Hearing and Responding to God: Part 1

Hearing and Responding to God: Part 1

A reader contacted Greg asking about making “right decisions” assuming an open future and in light of the fact that God seems to rarely speak clearly. In this first response, Greg acknowledges that even with the best of intentions, our decisions can have outcomes that are unexpected even to God! How can we move forward with confidence? We get questions like this a lot, and we hope this series will be a blessing to all of you.

Related Reading

Reflecting on Henry and the Heart of God

Several years ago Jessica and Ian had their theology revolutionized by coming in contact with the vision of God and the warfare worldview that ReKnew ministries stands for. Tragically, this last September this wonderful couple learned that their precious 4-year-old son Henry had a massive brain tumor and that he had only months to live.…

How do you respond to Genesis 15:13–15?

The Lord tells Abraham that his offspring “shall be aliens in a land that is not theirs, and shall be slaves here, and they shall be oppressed for four hundred years; but I will bring judgment on the nation that they serve, and afterward they shall come out with great possessions.” This passage may constitute…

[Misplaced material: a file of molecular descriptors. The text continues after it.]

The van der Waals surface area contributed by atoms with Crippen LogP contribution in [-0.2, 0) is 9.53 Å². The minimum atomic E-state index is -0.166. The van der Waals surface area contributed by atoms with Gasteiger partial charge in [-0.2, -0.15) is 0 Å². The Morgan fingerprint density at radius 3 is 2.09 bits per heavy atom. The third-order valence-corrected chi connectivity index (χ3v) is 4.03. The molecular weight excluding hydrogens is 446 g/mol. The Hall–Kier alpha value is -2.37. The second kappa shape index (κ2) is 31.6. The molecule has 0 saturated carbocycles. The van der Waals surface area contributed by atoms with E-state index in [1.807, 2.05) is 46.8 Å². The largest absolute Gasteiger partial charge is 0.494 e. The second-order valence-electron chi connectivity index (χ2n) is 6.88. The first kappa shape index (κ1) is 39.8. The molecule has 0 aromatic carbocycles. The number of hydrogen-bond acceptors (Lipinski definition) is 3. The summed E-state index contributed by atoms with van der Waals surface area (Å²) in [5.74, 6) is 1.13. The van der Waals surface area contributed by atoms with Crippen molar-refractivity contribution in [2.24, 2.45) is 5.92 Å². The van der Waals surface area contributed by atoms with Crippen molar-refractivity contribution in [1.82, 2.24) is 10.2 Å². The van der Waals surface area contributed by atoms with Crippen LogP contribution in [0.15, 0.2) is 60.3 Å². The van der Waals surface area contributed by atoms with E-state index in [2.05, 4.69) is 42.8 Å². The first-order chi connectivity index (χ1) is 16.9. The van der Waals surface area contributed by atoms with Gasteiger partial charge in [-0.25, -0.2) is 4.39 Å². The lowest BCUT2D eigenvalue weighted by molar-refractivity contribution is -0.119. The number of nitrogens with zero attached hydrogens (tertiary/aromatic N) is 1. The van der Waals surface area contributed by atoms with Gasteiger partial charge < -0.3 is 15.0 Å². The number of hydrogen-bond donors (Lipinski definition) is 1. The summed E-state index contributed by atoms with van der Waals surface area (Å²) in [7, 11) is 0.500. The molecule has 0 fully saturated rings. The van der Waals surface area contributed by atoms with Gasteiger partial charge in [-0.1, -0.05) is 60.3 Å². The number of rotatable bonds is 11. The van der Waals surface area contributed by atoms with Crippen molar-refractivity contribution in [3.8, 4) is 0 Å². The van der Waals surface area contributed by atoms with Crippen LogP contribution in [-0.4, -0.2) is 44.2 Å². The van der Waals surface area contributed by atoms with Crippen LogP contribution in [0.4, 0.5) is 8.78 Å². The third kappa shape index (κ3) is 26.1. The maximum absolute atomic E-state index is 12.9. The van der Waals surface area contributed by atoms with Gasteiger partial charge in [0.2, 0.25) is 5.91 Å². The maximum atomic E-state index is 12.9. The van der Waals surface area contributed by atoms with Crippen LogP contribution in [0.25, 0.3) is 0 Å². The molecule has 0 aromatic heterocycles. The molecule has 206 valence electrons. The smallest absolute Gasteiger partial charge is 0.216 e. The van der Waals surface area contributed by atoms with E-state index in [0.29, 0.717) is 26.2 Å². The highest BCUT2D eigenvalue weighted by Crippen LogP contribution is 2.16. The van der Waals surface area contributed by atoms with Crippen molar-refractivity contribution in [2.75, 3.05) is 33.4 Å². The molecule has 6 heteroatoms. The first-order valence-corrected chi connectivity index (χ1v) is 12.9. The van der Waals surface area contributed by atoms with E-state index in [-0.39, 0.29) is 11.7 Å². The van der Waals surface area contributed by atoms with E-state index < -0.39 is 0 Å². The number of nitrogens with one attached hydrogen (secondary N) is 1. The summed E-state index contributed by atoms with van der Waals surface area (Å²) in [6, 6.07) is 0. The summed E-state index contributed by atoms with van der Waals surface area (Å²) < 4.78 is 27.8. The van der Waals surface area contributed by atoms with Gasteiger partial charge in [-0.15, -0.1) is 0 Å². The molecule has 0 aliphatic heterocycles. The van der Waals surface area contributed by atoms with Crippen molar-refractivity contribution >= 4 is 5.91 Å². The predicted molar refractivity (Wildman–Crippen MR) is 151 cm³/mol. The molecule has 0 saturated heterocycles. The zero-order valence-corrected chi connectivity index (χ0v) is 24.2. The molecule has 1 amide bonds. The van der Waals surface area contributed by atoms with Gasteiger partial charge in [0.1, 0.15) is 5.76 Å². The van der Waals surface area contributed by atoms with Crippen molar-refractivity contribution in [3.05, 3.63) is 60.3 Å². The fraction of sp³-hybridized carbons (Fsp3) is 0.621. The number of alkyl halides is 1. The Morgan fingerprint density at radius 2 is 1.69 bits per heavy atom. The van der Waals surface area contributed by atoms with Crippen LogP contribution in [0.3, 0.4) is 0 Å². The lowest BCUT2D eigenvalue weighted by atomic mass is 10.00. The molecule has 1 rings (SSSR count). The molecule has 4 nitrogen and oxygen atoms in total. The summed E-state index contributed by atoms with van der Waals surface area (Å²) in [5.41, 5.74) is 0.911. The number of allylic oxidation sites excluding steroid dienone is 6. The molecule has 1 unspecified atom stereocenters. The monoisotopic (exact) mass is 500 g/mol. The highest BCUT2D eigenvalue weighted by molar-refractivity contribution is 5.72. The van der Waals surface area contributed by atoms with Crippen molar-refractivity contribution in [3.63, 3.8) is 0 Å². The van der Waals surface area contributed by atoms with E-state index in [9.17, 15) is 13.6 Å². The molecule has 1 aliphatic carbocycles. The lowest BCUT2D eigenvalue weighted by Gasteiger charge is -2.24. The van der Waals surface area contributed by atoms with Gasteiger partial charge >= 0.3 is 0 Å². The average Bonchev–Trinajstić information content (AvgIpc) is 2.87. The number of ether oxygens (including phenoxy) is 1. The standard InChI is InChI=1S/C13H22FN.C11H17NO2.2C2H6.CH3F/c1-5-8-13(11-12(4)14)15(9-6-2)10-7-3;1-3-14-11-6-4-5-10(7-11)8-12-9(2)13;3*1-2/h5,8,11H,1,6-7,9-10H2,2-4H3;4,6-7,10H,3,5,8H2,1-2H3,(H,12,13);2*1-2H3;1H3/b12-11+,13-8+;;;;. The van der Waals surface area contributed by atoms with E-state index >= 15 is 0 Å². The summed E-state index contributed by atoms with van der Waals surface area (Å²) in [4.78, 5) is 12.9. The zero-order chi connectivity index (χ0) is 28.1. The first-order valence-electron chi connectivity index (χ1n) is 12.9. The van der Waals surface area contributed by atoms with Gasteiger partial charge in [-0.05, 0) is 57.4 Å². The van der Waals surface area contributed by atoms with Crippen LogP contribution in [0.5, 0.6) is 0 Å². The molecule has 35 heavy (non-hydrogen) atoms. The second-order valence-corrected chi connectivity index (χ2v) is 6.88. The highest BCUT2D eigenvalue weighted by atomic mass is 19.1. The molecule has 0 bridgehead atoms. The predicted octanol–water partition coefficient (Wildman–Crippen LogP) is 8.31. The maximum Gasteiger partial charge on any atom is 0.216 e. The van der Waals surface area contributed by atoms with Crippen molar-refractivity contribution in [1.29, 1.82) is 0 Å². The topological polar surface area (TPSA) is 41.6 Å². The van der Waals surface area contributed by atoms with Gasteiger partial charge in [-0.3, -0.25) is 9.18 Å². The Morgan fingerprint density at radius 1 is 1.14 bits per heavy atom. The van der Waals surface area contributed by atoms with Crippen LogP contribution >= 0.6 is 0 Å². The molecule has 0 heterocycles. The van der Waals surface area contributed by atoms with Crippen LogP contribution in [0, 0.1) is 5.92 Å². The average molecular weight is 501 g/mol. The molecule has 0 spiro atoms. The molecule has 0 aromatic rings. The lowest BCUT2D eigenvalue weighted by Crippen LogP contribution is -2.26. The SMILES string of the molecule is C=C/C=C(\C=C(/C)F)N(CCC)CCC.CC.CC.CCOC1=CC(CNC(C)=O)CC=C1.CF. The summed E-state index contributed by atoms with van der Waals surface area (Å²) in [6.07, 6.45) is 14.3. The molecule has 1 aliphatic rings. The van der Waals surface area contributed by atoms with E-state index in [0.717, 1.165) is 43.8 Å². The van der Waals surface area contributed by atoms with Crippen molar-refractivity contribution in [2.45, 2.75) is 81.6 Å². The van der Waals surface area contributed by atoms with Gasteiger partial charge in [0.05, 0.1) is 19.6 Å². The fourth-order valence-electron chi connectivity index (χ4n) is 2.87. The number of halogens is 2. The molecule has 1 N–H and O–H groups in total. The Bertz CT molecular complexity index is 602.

How do you respond to John 13:18–19; 17:12?

“I am not speaking of you all; I know whom I have chosen. But it is to fulfill the scripture, ‘The one who ate my bread has lifted his heel against me.’ I tell you this now, before it occurs, so that when it does occur, you may believe that I am he.’” Jesus prays…

The Rorschach Test

The choices we make will either increase or decrease our ability to recognize light when we see it.  As we choose goodness, we increase our capacity for goodness. What do you see when you read the Bible or look at God or interact with others? Everything is a Rorschach test to some extent, revealing the light…

Isn’t it true that God doesn’t know the future in the open view?

This is the single most common misconception people have about the open view. Open Theists and Classical Theists disagree about the nature of the future, not about how much God knows about it. Both sides grant that God knows everything. He is omniscient. He knows everything there is to know about all of reality, including…

What is the significance of 2 Peter 3:9–12?

Peter says that the Lord has delayed his coming because “he is patient with you, not wanting any to perish” (vs. 9). We are encouraged to be “looking for and hastening the coming of the day of God” [NIV: “speed its coming”] (vs. 12). If the future is an eternally fixed reality, of course God…

Topics: